Friday, March 24, 2023

Sentenced - The Cold White Light (2002)

The Cold White Light, a.k.a. 'The Blue One' was a nice pivot from the dregs of Crimson, and in fact I'd say even the first five minutes of this album were more memorable than its predecessor in its entirety. Not that this is necessarily one of the stronger titles in the Finns' catalogue, but it benefits from really amazing production that gives the instruments more depth and punch than before, and the songs, while still exceedingly simple, are a lot moodier and catchier. It really seemed around this time that Sentenced were running nose to nose with other Gothic rock and metal bands from their scene like H.I.M., Charon, To/Die/For and Entwine, so you definitely hear a bit of that starting to rub off in Ville's patterns, especially the H.I.M., but at the same time, it adds a little more to his performance, makes it slightly more interesting.

There are points here, like the intro to "Brief is the Light", which are clearly among their most poppy and friendly, but at least they seem like they are headed towards something greater, which is not something I felt myself saying much with the prior album. When they arrive, you often get choruses, like to that song or "Neverlasting" or "Blood & Tears" which are even worthy of appearing on an album like Frozen. The riffs are drawn from the typical bag they'd been using since the late 90s, but there is a little fire lit under them and the more robust production to this album makes even the plainer material have more of an impact. The leads are always effective, if once again simple, and it's arguably Ville's strongest vocal performance, even if he doesn't land lines as sticky as some he had on Down. He is a natural at the dominant Goth rock element, and you could almost interchange him with that other Ville (Valo), who became more popular because of that band's woozy Romanti-Goth marketing and Bam Margera promotions.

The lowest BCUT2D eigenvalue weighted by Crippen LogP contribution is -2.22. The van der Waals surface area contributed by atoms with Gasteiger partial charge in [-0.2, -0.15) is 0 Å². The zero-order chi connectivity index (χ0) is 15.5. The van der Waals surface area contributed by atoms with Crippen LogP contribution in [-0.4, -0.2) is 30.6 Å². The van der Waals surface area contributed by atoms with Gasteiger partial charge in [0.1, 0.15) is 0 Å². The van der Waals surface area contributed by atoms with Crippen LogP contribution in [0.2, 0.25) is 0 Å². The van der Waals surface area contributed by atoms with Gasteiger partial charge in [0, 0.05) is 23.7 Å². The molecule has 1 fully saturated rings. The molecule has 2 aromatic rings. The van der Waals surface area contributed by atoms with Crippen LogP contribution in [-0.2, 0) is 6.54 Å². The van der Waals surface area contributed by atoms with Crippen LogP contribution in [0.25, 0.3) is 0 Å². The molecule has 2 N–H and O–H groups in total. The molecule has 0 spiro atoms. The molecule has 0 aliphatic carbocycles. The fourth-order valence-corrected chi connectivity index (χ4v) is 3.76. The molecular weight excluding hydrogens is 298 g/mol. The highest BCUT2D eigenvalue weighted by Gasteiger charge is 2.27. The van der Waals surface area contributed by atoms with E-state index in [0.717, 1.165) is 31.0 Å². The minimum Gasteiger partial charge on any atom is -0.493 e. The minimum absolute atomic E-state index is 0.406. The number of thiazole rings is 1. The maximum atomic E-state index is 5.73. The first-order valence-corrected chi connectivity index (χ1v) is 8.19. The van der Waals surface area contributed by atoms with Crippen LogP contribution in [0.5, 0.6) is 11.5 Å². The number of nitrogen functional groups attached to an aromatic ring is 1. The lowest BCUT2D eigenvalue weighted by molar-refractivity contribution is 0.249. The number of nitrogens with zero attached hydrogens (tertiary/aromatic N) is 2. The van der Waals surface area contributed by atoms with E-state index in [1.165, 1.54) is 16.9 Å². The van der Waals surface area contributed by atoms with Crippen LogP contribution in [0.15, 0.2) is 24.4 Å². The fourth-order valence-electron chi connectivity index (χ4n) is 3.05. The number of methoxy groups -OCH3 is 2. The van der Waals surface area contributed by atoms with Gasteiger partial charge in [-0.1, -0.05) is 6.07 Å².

In summary, The Cold White Light is what Crimson should have sounded like, it's like they emerged from the bar on a frosty Finnish winter day, and got caught in the glare off the trees and lakes, and remembered that they were once a pretty damn good band...and not even that long ago! It's nothing too special, and there are only 2-3 songs I really find myself returning to on a normal basis, but you could also spin the entire album and feel that it's consistent enough to leave an impact. For a penultimate studio album, it seems like the band had come to its senses and was steering back in the right direction, but taking their time to arrive.

Verdict: Win [7/10]

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